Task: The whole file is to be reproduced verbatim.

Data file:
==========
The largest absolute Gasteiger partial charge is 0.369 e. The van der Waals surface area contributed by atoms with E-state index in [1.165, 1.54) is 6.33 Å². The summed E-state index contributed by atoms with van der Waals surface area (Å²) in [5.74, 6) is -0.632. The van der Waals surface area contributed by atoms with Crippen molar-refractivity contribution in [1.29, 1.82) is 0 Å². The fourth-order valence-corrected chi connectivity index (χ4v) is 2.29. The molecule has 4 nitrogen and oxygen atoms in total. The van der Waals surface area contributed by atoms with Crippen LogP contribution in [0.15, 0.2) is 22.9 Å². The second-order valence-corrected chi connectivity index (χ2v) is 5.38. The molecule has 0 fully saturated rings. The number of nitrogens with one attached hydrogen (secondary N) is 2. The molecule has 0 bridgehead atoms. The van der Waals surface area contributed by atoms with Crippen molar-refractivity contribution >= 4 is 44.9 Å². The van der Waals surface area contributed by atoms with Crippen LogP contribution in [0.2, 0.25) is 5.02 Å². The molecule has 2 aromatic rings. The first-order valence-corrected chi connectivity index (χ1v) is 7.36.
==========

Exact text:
The largest absolute Gasteiger partial charge is 0.369 e. The van der Waals surface area contributed by atoms with E-state index in [1.165, 1.54) is 6.33 Å². The summed E-state index contributed by atoms with van der Waals surface area (Å²) in [5.74, 6) is -0.632. The van der Waals surface area contributed by atoms with Crippen molar-refractivity contribution in [1.29, 1.82) is 0 Å². The fourth-order valence-corrected chi connectivity index (χ4v) is 2.29. The molecule has 4 nitrogen and oxygen atoms in total. The van der Waals surface area contributed by atoms with Crippen LogP contribution in [0.15, 0.2) is 22.9 Å². The second-order valence-corrected chi connectivity index (χ2v) is 5.38. The molecule has 0 fully saturated rings. The number of nitrogens with one attached hydrogen (secondary N) is 2. The molecule has 0 bridgehead atoms. The van der Waals surface area contributed by atoms with Crippen molar-refractivity contribution >= 4 is 44.9 Å². The van der Waals surface area contributed by atoms with Crippen LogP contribution in [0.2, 0.25) is 5.02 Å². The molecule has 2 aromatic rings. The first-order valence-corrected chi connectivity index (χ1v) is 7.36.